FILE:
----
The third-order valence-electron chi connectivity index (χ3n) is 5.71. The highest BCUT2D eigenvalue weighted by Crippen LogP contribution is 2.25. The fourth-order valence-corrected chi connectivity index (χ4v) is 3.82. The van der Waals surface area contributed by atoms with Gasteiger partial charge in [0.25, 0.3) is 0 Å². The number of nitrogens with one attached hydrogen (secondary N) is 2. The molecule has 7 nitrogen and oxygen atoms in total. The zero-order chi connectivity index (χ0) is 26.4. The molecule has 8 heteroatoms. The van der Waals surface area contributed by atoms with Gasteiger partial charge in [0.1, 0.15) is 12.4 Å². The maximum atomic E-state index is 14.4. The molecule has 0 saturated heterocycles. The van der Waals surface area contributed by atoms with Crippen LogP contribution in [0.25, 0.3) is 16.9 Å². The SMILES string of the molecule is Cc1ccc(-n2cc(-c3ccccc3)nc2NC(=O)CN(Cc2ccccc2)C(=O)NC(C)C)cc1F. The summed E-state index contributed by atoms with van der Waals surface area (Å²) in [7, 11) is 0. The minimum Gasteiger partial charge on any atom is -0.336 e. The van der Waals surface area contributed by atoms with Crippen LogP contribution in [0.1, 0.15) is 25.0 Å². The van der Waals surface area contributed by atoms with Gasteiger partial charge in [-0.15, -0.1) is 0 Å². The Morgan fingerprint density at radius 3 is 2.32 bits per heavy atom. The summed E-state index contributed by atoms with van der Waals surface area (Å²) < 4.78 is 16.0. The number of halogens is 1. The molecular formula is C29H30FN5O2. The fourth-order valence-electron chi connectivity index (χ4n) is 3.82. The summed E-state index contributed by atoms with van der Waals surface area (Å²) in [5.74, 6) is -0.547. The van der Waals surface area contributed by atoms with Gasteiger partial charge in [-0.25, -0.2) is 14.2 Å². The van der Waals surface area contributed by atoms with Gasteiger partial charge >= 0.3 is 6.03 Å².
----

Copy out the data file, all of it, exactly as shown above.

The third-order valence-electron chi connectivity index (χ3n) is 5.71. The highest BCUT2D eigenvalue weighted by Crippen LogP contribution is 2.25. The fourth-order valence-corrected chi connectivity index (χ4v) is 3.82. The van der Waals surface area contributed by atoms with Gasteiger partial charge in [0.25, 0.3) is 0 Å². The number of nitrogens with one attached hydrogen (secondary N) is 2. The molecule has 7 nitrogen and oxygen atoms in total. The zero-order chi connectivity index (χ0) is 26.4. The molecule has 8 heteroatoms. The van der Waals surface area contributed by atoms with Gasteiger partial charge in [0.1, 0.15) is 12.4 Å². The maximum atomic E-state index is 14.4. The molecule has 0 saturated heterocycles. The van der Waals surface area contributed by atoms with Crippen LogP contribution in [0.25, 0.3) is 16.9 Å². The SMILES string of the molecule is Cc1ccc(-n2cc(-c3ccccc3)nc2NC(=O)CN(Cc2ccccc2)C(=O)NC(C)C)cc1F. The summed E-state index contributed by atoms with van der Waals surface area (Å²) in [7, 11) is 0. The minimum Gasteiger partial charge on any atom is -0.336 e. The van der Waals surface area contributed by atoms with Crippen LogP contribution in [0.1, 0.15) is 25.0 Å². The van der Waals surface area contributed by atoms with Gasteiger partial charge in [-0.15, -0.1) is 0 Å². The Morgan fingerprint density at radius 3 is 2.32 bits per heavy atom. The summed E-state index contributed by atoms with van der Waals surface area (Å²) < 4.78 is 16.0. The number of halogens is 1. The molecular formula is C29H30FN5O2. The fourth-order valence-electron chi connectivity index (χ4n) is 3.82. The summed E-state index contributed by atoms with van der Waals surface area (Å²) in [5.74, 6) is -0.547. The van der Waals surface area contributed by atoms with Gasteiger partial charge in [-0.25, -0.2) is 14.2 Å². The van der Waals surface area contributed by atoms with Gasteiger partial charge >= 0.3 is 6.03 Å².